This tiny Toronto house surrounded by garbage costs $1.45 million
They say you can't judge a book by its cover, and the same can often be said for homes with grungy, dilapidated exteriors.
Sometimes, what looks like a dingy flophouse from the street is actually a diamond in the rough filled with chic modern furnishings, and newly-renovated interior spaces.
Then there are houses like this $1.45 million two-bedroom bungalow in North York — houses that have boards over their doors and pieces of roof chilling in the yard.
Surrounded by literal trash, there are no indoor pictures included with this recently-posted listing for 19 Embro Drive — just vague descriptors like "best value" and "great potential."
More worrisome still are the terms "great fixer upper" and "needs TLC," both of which tend to suggest that a place is uninhabitable as is.
Nine times out of ten, when a realtor writes "Attention: Builders/Renovators" in a listing, the place is a dump inside. This one, close to schools and the busy Allen Road, simply happens to be a dump on the outside as well.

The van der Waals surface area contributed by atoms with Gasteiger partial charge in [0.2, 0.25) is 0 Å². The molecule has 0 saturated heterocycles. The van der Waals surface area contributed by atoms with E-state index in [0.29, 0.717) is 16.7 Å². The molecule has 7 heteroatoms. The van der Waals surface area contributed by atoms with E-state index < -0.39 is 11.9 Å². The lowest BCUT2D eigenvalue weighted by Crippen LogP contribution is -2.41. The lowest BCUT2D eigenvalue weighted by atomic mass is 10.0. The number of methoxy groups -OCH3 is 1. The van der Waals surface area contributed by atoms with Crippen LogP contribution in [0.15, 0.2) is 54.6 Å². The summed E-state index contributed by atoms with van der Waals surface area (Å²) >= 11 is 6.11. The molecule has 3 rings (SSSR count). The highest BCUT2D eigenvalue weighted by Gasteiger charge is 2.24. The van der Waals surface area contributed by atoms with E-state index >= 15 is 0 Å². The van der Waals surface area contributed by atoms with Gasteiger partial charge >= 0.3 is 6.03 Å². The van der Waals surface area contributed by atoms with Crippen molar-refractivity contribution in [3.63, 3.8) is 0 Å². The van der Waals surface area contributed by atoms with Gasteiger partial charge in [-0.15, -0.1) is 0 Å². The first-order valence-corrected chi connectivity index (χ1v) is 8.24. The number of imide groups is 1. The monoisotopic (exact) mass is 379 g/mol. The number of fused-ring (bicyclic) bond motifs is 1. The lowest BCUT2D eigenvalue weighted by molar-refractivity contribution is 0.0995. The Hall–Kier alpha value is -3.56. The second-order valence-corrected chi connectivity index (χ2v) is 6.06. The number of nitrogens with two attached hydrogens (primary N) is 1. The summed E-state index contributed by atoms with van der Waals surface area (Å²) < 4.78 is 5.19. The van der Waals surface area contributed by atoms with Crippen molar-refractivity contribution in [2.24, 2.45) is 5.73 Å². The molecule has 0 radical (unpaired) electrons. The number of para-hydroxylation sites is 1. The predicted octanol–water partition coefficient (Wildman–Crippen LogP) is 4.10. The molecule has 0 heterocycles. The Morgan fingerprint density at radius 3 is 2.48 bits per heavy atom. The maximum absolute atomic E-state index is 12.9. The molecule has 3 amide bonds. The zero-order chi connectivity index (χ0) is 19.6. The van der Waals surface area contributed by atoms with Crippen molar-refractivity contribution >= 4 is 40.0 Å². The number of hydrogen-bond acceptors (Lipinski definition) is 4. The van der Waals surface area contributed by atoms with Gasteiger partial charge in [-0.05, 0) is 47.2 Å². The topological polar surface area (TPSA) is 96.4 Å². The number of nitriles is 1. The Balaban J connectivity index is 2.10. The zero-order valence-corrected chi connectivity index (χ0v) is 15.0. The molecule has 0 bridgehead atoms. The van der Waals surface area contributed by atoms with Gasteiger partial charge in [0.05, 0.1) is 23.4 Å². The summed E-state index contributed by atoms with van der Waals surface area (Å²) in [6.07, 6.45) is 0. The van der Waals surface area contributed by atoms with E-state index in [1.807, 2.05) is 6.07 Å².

So why the exorbitant pricetag for something so far from the downtown core? Something so tiny with just two bedrooms, one bathroom, a completely unfinished basement and serious junkyard vibes?
According to Homebound Realty Inc., the $1,450,000 you'll pay is worth living in a "quiet, child-safe" area "surrounded by million-dollar custom-built homes" just five minutes to Sheppard West subway station.
The price tag more likely comes courtesy of the huge (45 x 157 foot) lot you'll find it on. And yet, the place isn't quite being billed as a teardown.
While the real estate listing admits that the property is "mainly land value," it also hypes the home's oak strip hardwood flooring, electric light figtures and "potential basement apartment."
Is it liveable then? Maybe — though it would need a lot of work first: a large swatch of roof shingles can be seen sitting on the ground behind the home, while the roof itself appears mismatched and falling apart in some places.
Is it worth $1.45 million? I mean... somebody seems to think so, and it's not like we haven't seen even higher prices for smaller, grosser properties in Toronto before.
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